Long before there were blenders, grinders, and food processors, there were simpler tools to do all that business for you. I am talking about the good ol’ mortar and pestle. This small tool unit has always taken care of everything your modern-day food processors do. What is a mortar and pestle, you may ask?
It is a two-piece cooking instrument intended to pound anything placed into it. Usually, a mortar is a bowl made of stone, marble, or one more hard material, while a pestle is an unpolished blunt instrument made of matching material. The mortar holds the ingredients, and the pestle helps grind or pounce it.
The mortar and pestle beautifully inculcate human effort and power into a simple grinding process to give you chutneys, pesto, and ground spices. This tool that works without electricity delicately balances the flavors of the ingredients without destroying them.
Sadly not many U.SA. kitchens, household, or commercial, use this tool. Want to buy one? Get your mortar from KROK mortar and pestle and enjoy delicious cooking in nature’s utensils. Now, let’s move to the topic of the hour; where and how to use the mortar and pestle. Let’s begin with a small history lesson.
Things You Should Know About Mortar and Pestle
It shouldn’t come as a big surprise that the mortar and pestle have been around since the stone age. They remain famous in present-day times because, as per dietitian Jennifer Maeng of Chelsea Nutrition in New York City, mortar and pestles can smash fixings finely (like powder-fine).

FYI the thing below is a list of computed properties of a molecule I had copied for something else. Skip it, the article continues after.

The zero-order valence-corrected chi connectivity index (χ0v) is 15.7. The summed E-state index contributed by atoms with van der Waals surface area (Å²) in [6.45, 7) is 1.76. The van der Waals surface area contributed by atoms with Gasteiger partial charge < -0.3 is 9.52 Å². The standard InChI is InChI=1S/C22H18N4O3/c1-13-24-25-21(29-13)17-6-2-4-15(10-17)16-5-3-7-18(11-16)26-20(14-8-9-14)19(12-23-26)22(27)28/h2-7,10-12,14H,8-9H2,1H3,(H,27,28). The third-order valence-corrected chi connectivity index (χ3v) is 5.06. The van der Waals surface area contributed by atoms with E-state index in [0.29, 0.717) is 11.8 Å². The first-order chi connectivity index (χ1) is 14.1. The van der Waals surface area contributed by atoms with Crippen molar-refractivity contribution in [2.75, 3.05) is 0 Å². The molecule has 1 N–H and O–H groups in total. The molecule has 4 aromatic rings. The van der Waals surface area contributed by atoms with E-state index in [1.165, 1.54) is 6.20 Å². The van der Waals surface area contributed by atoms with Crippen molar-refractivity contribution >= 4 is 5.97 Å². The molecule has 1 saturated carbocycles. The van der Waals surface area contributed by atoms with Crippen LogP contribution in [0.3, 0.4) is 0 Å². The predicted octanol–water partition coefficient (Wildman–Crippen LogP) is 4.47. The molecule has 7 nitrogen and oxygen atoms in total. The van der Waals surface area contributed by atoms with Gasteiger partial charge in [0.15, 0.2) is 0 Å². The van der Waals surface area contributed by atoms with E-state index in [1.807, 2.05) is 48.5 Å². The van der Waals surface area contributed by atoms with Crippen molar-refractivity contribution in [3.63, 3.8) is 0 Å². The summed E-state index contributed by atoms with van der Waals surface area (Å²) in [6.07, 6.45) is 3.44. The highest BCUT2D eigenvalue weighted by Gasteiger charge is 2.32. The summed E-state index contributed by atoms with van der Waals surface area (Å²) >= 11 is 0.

“They have been utilized in the kitchen for a long time,” she shouts. The primarily recorded utilization of the mortar and pestle came from an old Egyptian papyrus tracing back to 1550 BC. Assessments say that the instruments were utilized long before this engraving.
Considering that the plan of the crushing pair has stayed very similar since forever ago, it’s as straightforward as you can get with kitchen instruments.
What Are Mortar and Pestle Made Of?
As they are used for rough purposes, the mortar and pestle must be made with hard and sturdy materials that are non-permeable as well. Some common materials used to make mortar and pestle are rocks, marble, ceramics, wood, and sometimes metals like cast iron or brass.
Great mortar and pestle-production materials should be sufficiently hard to smash the substance instead of being eroded. They can’t be too weak, or they will break during the beating and crushing.
The material should likewise be durable, so little pieces of the mortar or pestle don’t blend in with the fixings. Thus, smooth and non-permeable materials that won’t ingest or trap the substances being ground are picked.
Can Modern Technology Replace Mortar and Pestle?
Let me just throw in a cliché line. This is the age of the technology boom. We have a piece of tech assigned for each of our tasks. In these times when you can get all the work done with just the push of a button, you may be contemplating whether a mortar and pestle is a tool you should own and use.
If you ask me, having a mortal and pestle strategically placed on your kitchen window is almost necessary. Modern-day food processors can indeed liquefy, grind, mince, or pounce ingredients in a sec. But mortal and pestle help extract the delicate flavors and essential oils out of ingredients.
Thus, this tool becomes an unquestionable and irreplaceable requirement for each kitchen. Mortal and pestle also help give a fuller consistency and don’t make your ground ingredients too runny. It is great for getting things ready in modest quantities.
How Are Mortar and Pestle Used In Medicine?